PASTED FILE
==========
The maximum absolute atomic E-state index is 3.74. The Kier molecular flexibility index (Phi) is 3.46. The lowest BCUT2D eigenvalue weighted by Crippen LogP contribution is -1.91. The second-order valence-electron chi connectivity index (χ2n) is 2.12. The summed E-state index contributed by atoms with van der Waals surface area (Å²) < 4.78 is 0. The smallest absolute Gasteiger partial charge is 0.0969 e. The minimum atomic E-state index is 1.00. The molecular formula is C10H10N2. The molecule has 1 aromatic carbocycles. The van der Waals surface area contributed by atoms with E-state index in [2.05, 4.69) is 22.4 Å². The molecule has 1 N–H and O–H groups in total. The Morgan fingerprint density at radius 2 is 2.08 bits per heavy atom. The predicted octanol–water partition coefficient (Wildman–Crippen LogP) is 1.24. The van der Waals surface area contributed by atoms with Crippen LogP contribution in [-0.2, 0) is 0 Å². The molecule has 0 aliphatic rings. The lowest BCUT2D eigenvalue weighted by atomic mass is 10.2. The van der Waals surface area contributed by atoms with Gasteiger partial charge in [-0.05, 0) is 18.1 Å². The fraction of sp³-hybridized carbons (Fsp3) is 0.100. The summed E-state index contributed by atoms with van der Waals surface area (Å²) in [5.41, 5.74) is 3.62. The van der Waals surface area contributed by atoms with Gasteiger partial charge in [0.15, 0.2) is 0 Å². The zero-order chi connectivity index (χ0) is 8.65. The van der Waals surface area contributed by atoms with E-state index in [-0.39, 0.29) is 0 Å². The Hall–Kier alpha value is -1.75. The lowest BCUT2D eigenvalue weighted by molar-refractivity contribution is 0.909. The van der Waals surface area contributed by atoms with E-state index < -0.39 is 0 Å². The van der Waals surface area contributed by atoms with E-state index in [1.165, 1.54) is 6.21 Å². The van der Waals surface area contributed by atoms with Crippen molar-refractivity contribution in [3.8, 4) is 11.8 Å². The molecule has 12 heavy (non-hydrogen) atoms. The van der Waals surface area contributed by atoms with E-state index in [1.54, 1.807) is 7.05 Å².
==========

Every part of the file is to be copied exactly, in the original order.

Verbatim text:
The maximum absolute atomic E-state index is 3.74. The Kier molecular flexibility index (Phi) is 3.46. The lowest BCUT2D eigenvalue weighted by Crippen LogP contribution is -1.91. The second-order valence-electron chi connectivity index (χ2n) is 2.12. The summed E-state index contributed by atoms with van der Waals surface area (Å²) < 4.78 is 0. The smallest absolute Gasteiger partial charge is 0.0969 e. The minimum atomic E-state index is 1.00. The molecular formula is C10H10N2. The molecule has 1 aromatic carbocycles. The van der Waals surface area contributed by atoms with E-state index in [2.05, 4.69) is 22.4 Å². The molecule has 1 N–H and O–H groups in total. The Morgan fingerprint density at radius 2 is 2.08 bits per heavy atom. The predicted octanol–water partition coefficient (Wildman–Crippen LogP) is 1.24. The van der Waals surface area contributed by atoms with Crippen LogP contribution in [-0.2, 0) is 0 Å². The molecule has 0 aliphatic rings. The lowest BCUT2D eigenvalue weighted by atomic mass is 10.2. The van der Waals surface area contributed by atoms with Gasteiger partial charge in [-0.05, 0) is 18.1 Å². The fraction of sp³-hybridized carbons (Fsp3) is 0.100. The summed E-state index contributed by atoms with van der Waals surface area (Å²) in [5.41, 5.74) is 3.62. The van der Waals surface area contributed by atoms with Gasteiger partial charge in [0.15, 0.2) is 0 Å². The zero-order chi connectivity index (χ0) is 8.65. The van der Waals surface area contributed by atoms with E-state index in [-0.39, 0.29) is 0 Å². The Hall–Kier alpha value is -1.75. The lowest BCUT2D eigenvalue weighted by molar-refractivity contribution is 0.909. The van der Waals surface area contributed by atoms with E-state index < -0.39 is 0 Å². The van der Waals surface area contributed by atoms with E-state index in [1.165, 1.54) is 6.21 Å². The van der Waals surface area contributed by atoms with Crippen molar-refractivity contribution in [3.8, 4) is 11.8 Å². The molecule has 12 heavy (non-hydrogen) atoms. The van der Waals surface area contributed by atoms with E-state index in [1.54, 1.807) is 7.05 Å².